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How Financial Advisors Reacted, or Didn’t, to Market Rout

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For the first time in a week stocks are trading higher, poised to the end the day with gains instead of losses, but that won’t undo all the carnage of the week. The broader stock indexes are still heading toward a weekly loss of between 1% and 2%, oil prices remain under $30 a barrel and the KBW Bank Index (BKX) is trading near a three year-low.

Former PIMCO CEO Mohamed El-Erian wrote Friday in his Bloomberg View blog, “The growing list of improbable developments” – which also includes negative interest rates in many European countries – “is indicative of a global system that is signaling a major transition away from an order in which central banks effectively repress financial volatility and toward one of higher and quite unpredictable volatility, in both directions.”

ThinkAdvisor asked a number of financial advisors this week how they were weathering the storm and what changes, if any, they were making or considering to make in clients’ portfolios. They generally recommended doing nothing or using the opportunity to buy more stocks.

“Hang in there. It’s too late to move now,” said Karl Frank, president of A&I Financial Services in Englewood, Colorado. “Your patience will be rewarded over time. These downturns are the exact reason stocks deliver better returns over time.”

Jonathan Swanburg, an advisor with Tri-Star Advisors in Houston, Texas, recommended that investors rebalance their portfolios, selling assets that have appreciated in value like bonds and use the cash to add to positions in assets that have lost value like stocks, then “stay the intended course. Getting emotional in volatile markets tends to lead to bad decisions and poor returns.”

Kristin Sullivan, too, recommended changes only if they were for rebalancing purposes, and she suggested “watch as little financial TV as possible.”

Robert Wander of Wander Financial in New York City suggested investing any cash waiting on the sidelines into stocks even though 2016 follows a down year for stocks, which has historically signaled gains the next year. “I don’t put much faith in that either,” said Wander.

But what about those clients who are near retirement or already there?

Frank said he would “very likely” continue to recommend “holding a large percentage in stocks” because that person is still investing for the rest of his or her life and possibly for the lives of children and grandchildren. “Any financial plan that changes with market conditions is like Frankenstein’s monster, destroying everything in its path. As scary as it seems in times like this, stick to your long-term financial plan to come out safely in the end.” That’s not necessarily true, especially for retirees, according to Larry Stein, president of Disciplined Investment Management, in Deerfield, Illinois. “If your account is dropping steadily, taking money from it creates a downward spiral and if you’re looking to retire within the next 10 to 15 years that could mess up your retirement plans.”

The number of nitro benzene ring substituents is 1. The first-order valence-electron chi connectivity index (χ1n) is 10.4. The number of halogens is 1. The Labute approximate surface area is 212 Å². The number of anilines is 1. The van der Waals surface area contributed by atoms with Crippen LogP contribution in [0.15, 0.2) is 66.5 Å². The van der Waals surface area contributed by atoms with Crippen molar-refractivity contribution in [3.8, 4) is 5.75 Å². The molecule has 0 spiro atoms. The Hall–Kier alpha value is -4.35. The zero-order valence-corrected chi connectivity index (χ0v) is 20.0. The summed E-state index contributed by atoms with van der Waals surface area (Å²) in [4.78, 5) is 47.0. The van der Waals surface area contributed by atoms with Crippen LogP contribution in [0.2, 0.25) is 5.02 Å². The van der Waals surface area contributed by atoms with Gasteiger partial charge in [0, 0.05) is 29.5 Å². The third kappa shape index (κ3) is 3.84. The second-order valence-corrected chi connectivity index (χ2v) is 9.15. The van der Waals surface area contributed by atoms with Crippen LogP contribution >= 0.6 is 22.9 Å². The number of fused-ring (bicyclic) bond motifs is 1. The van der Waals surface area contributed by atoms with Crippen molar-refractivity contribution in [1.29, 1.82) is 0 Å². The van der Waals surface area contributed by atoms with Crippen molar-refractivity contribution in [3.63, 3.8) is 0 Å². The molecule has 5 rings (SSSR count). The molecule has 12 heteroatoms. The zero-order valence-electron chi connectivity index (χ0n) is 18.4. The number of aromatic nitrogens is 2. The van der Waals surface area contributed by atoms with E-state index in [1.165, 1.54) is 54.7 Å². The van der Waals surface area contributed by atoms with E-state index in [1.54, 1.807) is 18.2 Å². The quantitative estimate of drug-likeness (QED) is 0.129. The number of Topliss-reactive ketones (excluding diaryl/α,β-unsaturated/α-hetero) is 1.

Late last year, Stein reduced the allocation of risk assets like stocks in the clients’ portfolios he manages, shifting 20% of stock allocations to cash, his maximum defensive position.  He also shifted from a major overweight position in large-cap growth stocks to a modest overweight in large-cap value, from overweight short-term bonds to overweight in international bonds and to larger positions in U.S. core bonds, primarily Treasuries.

The shifts were propelled by a “litany” of changes in market indicators that Stein follows including high trailing P/E valuations, declining earnings and revenues for two quarters, shrinking profit margins and market breadth, a rising dollar, and falling interest rates and commodities prices – “all are very intertwined.”

“The expectations were so high,” said Stein about the stock market. “Given all that I was seeing it was unrealistic and so I raised cash.”

Ordinarily Stein would park that cash in high-quality bonds like U.S. Treasuries but instead he “mistakenly didn’t think that Treasury yields would be declining so much,” so he kept those funds in cash-equivalent assets. “I was wrong on that….The market teaches you humility.”

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